Behold the power of academia! We at Idiomanic firmly believe in the importance of a good education. As such, our contributors have selected four recommendations honouring teachers and the scholastic discipline. Secretly, they all want to be X-Men, you know.
Lean on Me (1989)
I’ve always liked John G. Avildsen’s Lean on Me, which recounts the exploits of real life high school principal Joe Louis Clark (Morgan Freeman), whose controversial disciplinary methods helped turn around Eastside High in Paterson, New Jersey, during the nineteen-eighties. I find the film inspiring because it presents kids who are genuinely forgotten by the system. Sure, we’re told Molly Ringwald’s character in Pretty in Pink (1986) is from the lower class, but what proof do we have of this? Her life seems pretty glamorous to me, especially when compared to that of the students in New Jersey’s inner city.
Joe doesn’t start off a high school principal. He gets put into this position, wondering at first whether he can do anything for these teenagers, who seem to have lost all hope. However, he manages to find a couple of teachers who, like him, believe the students of Eastside High can do better, and they work hand and hand to push the kids toward success. The cooperation between this strong leader and those in the frontline lies at the heart of Lean on Me. You see, reform can’t happen if the establishment isn’t interested in it.
Boston Public (2000-2004)
Even though children spend up to thirty-five hours a week at school, television seldom explore teen issues from the perspective of the educators. Enter Boston Public, David E. Kelly’s early-aughts drama about the trials and tribulations of a high school faculty. As has become habit with the former lawyer, Kelly uses social debate as the show’s main hook, pitting his characters against whatever controversy made headlines at the time. With kids involved, one might have been tempted to play it safe and trade in sanctimonious platitudes (I’m looking straight at you, Glee), but the teachers at Winslow High never make us feel moralized.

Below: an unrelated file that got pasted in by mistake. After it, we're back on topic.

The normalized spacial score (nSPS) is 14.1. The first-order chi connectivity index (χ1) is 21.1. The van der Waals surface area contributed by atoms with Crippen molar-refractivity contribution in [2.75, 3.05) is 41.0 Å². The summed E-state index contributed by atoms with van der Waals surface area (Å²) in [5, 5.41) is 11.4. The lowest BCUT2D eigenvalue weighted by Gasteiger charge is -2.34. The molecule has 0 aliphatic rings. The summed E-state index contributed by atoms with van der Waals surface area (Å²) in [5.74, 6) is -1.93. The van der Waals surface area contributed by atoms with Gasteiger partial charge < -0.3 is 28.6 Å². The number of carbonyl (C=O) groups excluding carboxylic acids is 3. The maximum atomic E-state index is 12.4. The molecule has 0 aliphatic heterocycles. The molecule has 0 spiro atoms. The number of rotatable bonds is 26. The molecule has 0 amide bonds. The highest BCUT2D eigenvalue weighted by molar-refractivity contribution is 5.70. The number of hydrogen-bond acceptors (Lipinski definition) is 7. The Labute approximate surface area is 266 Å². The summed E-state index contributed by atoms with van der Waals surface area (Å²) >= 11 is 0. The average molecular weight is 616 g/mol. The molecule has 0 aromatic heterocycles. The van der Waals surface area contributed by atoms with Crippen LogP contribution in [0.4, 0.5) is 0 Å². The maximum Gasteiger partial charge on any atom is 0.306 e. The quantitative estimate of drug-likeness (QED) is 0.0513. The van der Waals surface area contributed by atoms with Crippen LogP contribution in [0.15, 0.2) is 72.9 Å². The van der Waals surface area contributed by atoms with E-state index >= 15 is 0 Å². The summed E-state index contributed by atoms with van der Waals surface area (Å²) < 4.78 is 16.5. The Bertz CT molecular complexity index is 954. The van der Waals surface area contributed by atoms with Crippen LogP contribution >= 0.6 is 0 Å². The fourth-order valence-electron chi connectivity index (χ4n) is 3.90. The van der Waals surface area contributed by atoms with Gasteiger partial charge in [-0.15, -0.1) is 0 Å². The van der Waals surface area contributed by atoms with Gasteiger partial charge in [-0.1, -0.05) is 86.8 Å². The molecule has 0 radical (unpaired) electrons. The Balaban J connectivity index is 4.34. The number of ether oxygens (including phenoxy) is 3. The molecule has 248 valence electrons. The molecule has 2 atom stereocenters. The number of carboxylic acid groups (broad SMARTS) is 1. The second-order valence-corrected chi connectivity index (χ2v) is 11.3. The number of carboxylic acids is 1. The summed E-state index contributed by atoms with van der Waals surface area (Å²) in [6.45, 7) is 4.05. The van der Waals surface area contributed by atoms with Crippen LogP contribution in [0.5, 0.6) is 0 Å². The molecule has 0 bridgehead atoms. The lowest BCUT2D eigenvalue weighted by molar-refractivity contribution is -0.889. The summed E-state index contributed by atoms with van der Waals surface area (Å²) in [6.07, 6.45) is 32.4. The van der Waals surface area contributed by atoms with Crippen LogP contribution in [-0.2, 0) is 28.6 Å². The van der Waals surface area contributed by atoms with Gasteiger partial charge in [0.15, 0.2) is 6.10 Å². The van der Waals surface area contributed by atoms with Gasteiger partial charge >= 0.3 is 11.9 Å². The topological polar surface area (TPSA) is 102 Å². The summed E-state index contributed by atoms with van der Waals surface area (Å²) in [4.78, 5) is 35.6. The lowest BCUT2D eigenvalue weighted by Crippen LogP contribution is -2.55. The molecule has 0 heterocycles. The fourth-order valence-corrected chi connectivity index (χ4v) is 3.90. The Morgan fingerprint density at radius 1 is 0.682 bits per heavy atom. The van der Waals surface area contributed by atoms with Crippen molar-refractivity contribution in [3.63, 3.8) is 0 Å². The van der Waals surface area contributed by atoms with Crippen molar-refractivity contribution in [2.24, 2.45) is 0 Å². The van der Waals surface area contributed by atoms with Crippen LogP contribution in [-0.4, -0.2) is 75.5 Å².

Why don’t we feel moralized? Because we’re not. Almost subversive in its devotion to complexity, the series focuses less on the issue of the week than on the passionate deliberation that results from the teachers each taking a stance based on what they think is best for the children. Things often get messy, and many episodes end with grave injustices left unresolved, but we admire the characters, flawed as they may be, for living by their convictions. You see, as he did with defense attorneys in The Practice, Kelley reframes educators as misunderstood heroes. It’s an idealistic take, for sure, but one that makes for compelling television.
Bill Nye the Science Guy
I love learning new stuff but not in video games. Why? Because developers always put the emphasis on the scholastic part, not on the gaming part, resulting in a boring mess. You need only look at the likes of Mario Is Missing or Captain Novolin to understand to what I’m referring. I do however enjoy educational shows, and Bill Nye the Science Guy serves as a great example of an educational program that kept me entertained even though I was long past its recommended age.
Discussing myriads of scientific topics from deep inside Nye Laboratories, the titular character is able to vulgarise even the hardest of concepts like the Bernoulli Principle or absolute zero, ensuring grade school children can understand them. The show also features kids conducting experiments you can try at home and parodies of famous songs, in which the original lyrics are substituted for the theme of the day. If your children have an interest in science, you can purchase DVDs of Bill Nye the Science Guy from Walt Disney Studios Home Entertainment. Unfortunately, there are no season sets, so you’ll want to pick and choose the episodes before taking out your Credit Card of Science!
As a more nuanced and adult counterweight to the “bratty magician at school” subgenre that J.K. Rowling made so popular with her seven book, eight movie, and fifteen billion dollar Harry Potter series, I submit The Magicians by Time Magazine fiction critique Lev Grossman. Published in 2009, the untypically mature novel follows the unearthly academic career of high school graduate Quentin Coldwater and his Brooklyn friends, who all get invited into a magical underworld.
Drawing heavily from C.S. Lewis’ The Chronicles of Narnia, The Magicians proves somewhat morose in tone, an aspect Grossman acknowledges and corrects in his excellent 2011 sequel The Magician King. Nevertheless, the book remains an excellent coming-of-age tale that discusses the very notion of studying and how school can change a person’s outlook for good or for ill. If you haven’t read this one yet, pick it up, and keep track of the author. I think there’s more and better to come from Lev Grossman. Plus he’s very, very bald, a look that, as you can surely tell from my cartoon avatar, I fully endorse.